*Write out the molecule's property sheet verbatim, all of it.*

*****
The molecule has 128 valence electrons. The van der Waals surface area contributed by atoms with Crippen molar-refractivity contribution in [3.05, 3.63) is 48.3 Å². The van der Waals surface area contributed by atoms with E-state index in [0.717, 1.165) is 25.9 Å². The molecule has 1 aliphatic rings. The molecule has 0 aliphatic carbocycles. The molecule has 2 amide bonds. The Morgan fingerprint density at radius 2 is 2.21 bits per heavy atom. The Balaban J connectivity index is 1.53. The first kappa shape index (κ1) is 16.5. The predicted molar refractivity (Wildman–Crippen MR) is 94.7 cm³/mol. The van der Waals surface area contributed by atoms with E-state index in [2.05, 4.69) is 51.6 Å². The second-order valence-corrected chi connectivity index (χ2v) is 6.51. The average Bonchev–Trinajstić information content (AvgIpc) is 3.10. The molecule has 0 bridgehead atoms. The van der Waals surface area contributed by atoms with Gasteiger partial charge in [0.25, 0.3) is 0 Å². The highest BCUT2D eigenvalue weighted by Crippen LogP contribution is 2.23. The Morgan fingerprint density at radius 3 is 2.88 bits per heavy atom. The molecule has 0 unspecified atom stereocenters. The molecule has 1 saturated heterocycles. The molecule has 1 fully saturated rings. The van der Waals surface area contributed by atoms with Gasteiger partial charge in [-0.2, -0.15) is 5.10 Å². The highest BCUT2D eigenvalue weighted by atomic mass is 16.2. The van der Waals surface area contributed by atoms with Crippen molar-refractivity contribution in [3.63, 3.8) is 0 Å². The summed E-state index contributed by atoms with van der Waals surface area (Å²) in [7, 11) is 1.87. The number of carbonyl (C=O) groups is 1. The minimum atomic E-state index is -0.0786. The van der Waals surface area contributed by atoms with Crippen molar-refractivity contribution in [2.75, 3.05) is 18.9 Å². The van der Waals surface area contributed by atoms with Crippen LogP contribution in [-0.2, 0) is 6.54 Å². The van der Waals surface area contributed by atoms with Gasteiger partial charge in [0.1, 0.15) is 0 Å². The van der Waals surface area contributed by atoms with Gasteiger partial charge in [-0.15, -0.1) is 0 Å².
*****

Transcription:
The molecule has 128 valence electrons. The van der Waals surface area contributed by atoms with Crippen molar-refractivity contribution in [3.05, 3.63) is 48.3 Å². The van der Waals surface area contributed by atoms with E-state index in [0.717, 1.165) is 25.9 Å². The molecule has 1 aliphatic rings. The molecule has 0 aliphatic carbocycles. The molecule has 2 amide bonds. The Morgan fingerprint density at radius 2 is 2.21 bits per heavy atom. The Balaban J connectivity index is 1.53. The first kappa shape index (κ1) is 16.5. The predicted molar refractivity (Wildman–Crippen MR) is 94.7 cm³/mol. The van der Waals surface area contributed by atoms with E-state index in [2.05, 4.69) is 51.6 Å². The second-order valence-corrected chi connectivity index (χ2v) is 6.51. The average Bonchev–Trinajstić information content (AvgIpc) is 3.10. The molecule has 0 bridgehead atoms. The van der Waals surface area contributed by atoms with Gasteiger partial charge in [0.25, 0.3) is 0 Å². The highest BCUT2D eigenvalue weighted by Crippen LogP contribution is 2.23. The Morgan fingerprint density at radius 3 is 2.88 bits per heavy atom. The molecule has 0 unspecified atom stereocenters. The molecule has 1 saturated heterocycles. The molecule has 1 fully saturated rings. The van der Waals surface area contributed by atoms with Gasteiger partial charge in [-0.2, -0.15) is 5.10 Å². The highest BCUT2D eigenvalue weighted by atomic mass is 16.2. The van der Waals surface area contributed by atoms with Crippen molar-refractivity contribution in [3.63, 3.8) is 0 Å². The summed E-state index contributed by atoms with van der Waals surface area (Å²) in [7, 11) is 1.87. The number of carbonyl (C=O) groups is 1. The minimum atomic E-state index is -0.0786. The van der Waals surface area contributed by atoms with Crippen molar-refractivity contribution in [2.75, 3.05) is 18.9 Å². The van der Waals surface area contributed by atoms with Crippen LogP contribution in [-0.2, 0) is 6.54 Å². The van der Waals surface area contributed by atoms with Gasteiger partial charge in [0.1, 0.15) is 0 Å². The van der Waals surface area contributed by atoms with Gasteiger partial charge in [-0.15, -0.1) is 0 Å².